While there have been other contributing factors, including the work of EMILY’s List, it is undeniable that the affirmative action rules first adopted in 1994 have played a major part in helping to ensure the ALP caucus is now more representative of the Australian population, and that talented and capable female candidates have a fairer chance at being elected to the nation’s parliament.
It is also no coincidence that, of the three ‘social groups’ mentioned in this letter – women, Indigenous people and LGBTI people – the only one where the ALP has adopted minimum targets is also the only one where the ALP has a significantly better track record than the Liberal Party.
All of which suggests that, despite some of the criticism which your original proposal received, ‘quotas’ – or some form of affirmative action rules – are at least worthy of further consideration as one possible policy tool to overcome Indigenous and LGBTI under-representation.
Other approaches to improve LGBTI representation specifically, include actively stamping out any institutionalised homophobia, biphobia, transphobia and intersexphobia that may exist within the Australian Labor Party, including in affiliated organisations that participate in and strongly influence the direction of the Party.
And, if you are serious, and indeed if the ALP is serious, about ensuring that the issue of ongoing LGBTI under-representation in Commonwealth Parliament is finally addressed, then I believe the ALP should also ‘reach out’ to the LGBTI community by ensuring that LGBTI equality is a core, and non-negotiable, plank in the national ALP policy platform.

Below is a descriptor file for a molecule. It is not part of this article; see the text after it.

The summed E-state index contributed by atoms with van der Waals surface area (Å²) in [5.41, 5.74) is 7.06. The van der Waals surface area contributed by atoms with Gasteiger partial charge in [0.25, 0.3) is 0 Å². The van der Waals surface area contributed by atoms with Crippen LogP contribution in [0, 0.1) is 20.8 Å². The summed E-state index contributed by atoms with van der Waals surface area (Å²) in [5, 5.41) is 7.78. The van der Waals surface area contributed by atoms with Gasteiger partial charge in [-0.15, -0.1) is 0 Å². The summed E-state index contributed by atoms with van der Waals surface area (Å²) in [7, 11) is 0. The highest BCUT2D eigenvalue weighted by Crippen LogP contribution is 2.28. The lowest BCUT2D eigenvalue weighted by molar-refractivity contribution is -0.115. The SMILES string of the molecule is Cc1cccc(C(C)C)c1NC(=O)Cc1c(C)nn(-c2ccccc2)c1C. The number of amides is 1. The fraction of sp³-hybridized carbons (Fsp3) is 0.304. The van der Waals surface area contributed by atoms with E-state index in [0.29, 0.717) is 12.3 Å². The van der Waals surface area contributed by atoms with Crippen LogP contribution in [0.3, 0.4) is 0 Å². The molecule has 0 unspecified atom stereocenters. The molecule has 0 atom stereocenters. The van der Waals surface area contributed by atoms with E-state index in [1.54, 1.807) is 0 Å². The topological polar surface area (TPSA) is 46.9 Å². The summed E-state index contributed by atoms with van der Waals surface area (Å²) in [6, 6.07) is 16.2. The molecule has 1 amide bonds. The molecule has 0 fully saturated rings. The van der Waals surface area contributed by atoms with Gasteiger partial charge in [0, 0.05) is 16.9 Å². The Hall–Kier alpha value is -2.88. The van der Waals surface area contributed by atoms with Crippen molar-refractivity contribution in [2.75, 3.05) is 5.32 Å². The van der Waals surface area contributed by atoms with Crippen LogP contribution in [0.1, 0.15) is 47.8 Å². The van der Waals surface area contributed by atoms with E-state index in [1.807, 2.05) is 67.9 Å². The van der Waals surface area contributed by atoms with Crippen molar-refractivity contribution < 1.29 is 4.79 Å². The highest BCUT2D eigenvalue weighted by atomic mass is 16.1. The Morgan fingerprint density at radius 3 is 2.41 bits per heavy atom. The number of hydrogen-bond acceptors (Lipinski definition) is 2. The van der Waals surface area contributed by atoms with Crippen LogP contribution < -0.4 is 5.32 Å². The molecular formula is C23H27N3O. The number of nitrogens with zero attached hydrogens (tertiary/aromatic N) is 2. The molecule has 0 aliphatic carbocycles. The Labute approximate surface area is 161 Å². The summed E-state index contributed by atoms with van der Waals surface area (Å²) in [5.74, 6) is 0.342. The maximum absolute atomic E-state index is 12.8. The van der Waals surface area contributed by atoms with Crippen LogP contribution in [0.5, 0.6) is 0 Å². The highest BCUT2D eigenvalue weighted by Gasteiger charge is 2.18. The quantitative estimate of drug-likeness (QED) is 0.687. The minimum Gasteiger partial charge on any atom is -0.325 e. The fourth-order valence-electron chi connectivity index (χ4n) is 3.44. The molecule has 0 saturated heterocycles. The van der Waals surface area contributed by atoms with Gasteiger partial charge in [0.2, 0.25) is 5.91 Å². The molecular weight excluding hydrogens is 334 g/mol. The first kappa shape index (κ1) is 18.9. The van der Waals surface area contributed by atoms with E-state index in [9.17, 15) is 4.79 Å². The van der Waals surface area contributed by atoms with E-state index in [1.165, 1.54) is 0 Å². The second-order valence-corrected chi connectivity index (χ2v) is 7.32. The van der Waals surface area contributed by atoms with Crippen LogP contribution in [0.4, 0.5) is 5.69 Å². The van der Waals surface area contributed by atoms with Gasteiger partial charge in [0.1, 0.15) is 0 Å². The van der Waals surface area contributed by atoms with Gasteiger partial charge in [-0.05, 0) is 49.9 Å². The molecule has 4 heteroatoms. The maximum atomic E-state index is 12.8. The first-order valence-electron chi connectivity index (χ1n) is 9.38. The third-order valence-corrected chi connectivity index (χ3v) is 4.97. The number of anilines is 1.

That means recognising that LGBTI Australians are full and equal citizens in every single way, including in the recognition of our relationships, and not allowing ‘conscience votes’ where individual MPs are allowed to vote against this equality simply on the basis of personal prejudice(s).
Each of these three approaches – affirmative action rules, stamping out any internal homophobia, and adopting a platform supporting full equality, with no exceptions – would increase the engagement and involvement of LGBTI people inside the ALP and ultimately ensure more LGBTI members of parliament. Ideally, from my perspective, all three would be adopted.
My questions to you, Mr Shorten, are these:
12 months since you were elected Leader of the Australian Labor Party, and more than a year since you identified the under-representation of LGBTI people in parliament as an issue to be addressed, what approach(es) do you support?
With the pre-selection of some ALP candidates for the 2016 federal election already underway, what steps have you taken to ensure that these processes encourage more LGBTI people to nominate as potential candidates?
And, finally, what (if any) possible rules changes are you developing with respect to this issue, to be put forward for consideration at the next ALP National Conference in Melbourne in July 2015?
I look forward to receiving your answers to these questions, and your response to this important issue more broadly, in the near future.
 For more on this, see https://alastairlawrie.net/2013/11/16/lgbti-voices-absent-from-the-chamber/